Friday, April 11, 2014

The Escalante River

The upper tributaries of the Escalante River rise on the Aquarius Plateau of southern Utah, a mesa capped by Tertiary volcanic rock and flanked by colorful outcrops of the Claron Formation (deposited during the Paleocene).  Tumbling to the desert floor, they flow southward, carving their way through Cretaceous strata that extend northeastward to the Waterpocket Fold and SSW to the Kaiparowits Plateau.

Nearing the main channel of the Escalante River, which begins at the town of Escalante, the tributaries and the primary stream begin to incise a layer cake of Jurassic sandstones, producing spectacular canyonlands.  Flowing eastward and then southeastward, the Escalante makes a tortuous, ninety-mile journey to the Colorado River, which it joins in Lake Powell; en route, the river and its tributaries cut down through Jurassic strata that span sixty million years of Earth's history.  Of course, in that arid landscape, that erosion is seasonal, occurring primarily during the spring snowmelt and the summer monsoon.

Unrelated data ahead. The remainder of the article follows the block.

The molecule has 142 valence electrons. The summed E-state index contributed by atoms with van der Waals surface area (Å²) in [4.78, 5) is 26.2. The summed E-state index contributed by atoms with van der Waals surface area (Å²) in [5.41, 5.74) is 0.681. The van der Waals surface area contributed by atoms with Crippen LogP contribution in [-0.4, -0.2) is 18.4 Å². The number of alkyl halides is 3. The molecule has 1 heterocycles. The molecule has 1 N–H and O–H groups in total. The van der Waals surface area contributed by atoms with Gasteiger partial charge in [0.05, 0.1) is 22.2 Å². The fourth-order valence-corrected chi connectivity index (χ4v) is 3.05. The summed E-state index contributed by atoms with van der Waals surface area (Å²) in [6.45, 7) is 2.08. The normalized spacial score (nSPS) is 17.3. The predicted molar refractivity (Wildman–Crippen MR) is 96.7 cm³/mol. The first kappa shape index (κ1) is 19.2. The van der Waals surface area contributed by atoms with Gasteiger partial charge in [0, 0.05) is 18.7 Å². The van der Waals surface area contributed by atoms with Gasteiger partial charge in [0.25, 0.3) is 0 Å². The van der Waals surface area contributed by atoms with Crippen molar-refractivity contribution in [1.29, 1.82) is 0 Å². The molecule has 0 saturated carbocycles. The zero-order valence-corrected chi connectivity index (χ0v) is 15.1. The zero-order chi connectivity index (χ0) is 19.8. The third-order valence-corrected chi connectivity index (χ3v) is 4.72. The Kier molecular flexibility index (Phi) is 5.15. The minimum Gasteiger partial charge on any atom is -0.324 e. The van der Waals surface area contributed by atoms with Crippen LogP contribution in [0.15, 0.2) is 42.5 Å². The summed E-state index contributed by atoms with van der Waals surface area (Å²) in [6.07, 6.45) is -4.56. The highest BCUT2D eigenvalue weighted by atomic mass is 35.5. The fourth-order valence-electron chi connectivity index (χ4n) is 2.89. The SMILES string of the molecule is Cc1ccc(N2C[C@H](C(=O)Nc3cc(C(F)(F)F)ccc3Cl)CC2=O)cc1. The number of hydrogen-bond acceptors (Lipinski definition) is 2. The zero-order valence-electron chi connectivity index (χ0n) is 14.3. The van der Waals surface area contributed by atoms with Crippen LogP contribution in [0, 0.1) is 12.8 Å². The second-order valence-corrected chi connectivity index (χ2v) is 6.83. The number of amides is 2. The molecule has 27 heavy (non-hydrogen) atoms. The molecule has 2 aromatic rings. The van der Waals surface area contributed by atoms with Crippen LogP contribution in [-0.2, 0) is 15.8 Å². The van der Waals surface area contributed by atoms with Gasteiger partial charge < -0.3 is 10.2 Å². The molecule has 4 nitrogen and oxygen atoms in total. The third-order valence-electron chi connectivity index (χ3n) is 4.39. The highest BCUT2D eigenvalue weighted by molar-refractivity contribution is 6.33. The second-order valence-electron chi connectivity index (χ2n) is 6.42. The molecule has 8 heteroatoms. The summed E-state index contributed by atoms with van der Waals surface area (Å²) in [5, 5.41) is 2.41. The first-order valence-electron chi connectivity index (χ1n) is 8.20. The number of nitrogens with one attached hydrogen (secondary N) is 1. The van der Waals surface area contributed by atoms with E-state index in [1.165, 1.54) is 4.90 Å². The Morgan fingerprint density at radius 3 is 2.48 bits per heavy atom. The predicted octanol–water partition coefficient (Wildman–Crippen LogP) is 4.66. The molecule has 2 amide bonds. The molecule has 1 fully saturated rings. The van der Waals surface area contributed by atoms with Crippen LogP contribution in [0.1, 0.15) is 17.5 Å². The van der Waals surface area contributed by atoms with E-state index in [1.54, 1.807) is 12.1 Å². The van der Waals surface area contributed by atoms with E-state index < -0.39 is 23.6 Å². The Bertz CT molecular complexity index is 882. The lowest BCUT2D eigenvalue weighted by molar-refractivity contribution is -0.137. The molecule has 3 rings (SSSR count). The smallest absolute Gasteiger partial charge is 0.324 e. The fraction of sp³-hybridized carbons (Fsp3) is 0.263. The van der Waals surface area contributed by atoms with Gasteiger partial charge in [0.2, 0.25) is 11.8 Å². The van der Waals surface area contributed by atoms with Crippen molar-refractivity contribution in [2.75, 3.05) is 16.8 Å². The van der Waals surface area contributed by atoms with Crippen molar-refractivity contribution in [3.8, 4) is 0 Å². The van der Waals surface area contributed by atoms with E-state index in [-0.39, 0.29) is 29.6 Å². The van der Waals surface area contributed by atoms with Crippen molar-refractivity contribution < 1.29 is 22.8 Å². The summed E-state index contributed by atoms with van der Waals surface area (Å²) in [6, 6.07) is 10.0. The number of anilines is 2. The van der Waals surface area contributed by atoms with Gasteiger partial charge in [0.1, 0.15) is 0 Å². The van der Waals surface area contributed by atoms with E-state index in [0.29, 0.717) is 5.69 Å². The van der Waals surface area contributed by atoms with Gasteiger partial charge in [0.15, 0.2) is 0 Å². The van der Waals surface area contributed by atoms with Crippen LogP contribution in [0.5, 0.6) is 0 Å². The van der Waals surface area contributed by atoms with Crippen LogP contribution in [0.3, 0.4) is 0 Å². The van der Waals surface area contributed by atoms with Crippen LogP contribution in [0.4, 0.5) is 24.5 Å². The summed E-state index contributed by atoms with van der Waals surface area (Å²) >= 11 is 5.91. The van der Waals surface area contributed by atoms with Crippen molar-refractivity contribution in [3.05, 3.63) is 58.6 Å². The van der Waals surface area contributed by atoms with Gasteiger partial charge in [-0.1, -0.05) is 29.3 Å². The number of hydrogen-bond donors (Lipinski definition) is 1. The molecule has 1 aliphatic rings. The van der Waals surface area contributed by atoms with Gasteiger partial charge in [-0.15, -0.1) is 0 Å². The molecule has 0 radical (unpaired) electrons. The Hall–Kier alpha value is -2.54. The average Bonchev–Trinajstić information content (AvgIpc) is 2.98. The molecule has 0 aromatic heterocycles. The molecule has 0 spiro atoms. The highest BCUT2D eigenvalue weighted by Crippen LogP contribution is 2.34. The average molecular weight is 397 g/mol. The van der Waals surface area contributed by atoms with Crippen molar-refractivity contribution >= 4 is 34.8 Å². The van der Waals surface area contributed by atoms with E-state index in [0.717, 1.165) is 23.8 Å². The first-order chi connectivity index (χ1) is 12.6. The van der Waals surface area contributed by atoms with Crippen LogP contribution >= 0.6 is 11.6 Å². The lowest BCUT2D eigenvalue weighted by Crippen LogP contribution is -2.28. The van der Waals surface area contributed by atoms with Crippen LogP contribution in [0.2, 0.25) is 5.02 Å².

Protected within the eastern portion of the Grand Staircase Escalante National Monument (established in 1996) and a northern section of the Glen Canyon National Recreation Area, the remote Escalante was one of the last rivers in the U.S. to be completely mapped and remains one of the last free-flowing rivers in the American West.  Yet, conflicting regional interests, combined with the effects of water diversion, roadway construction and alien tree invasion (primarily Russian olive and tamarisk) have threatened the welfare of the Escalante; fortunately, the Escalante River Watershed Partnership, a concerted effort of local conservationists, State and Federal agencies and the Nature Conservancy, is working to restore the river's natural ecology while respecting the interests of those who rely on the Escalante for their recreation and livelihood.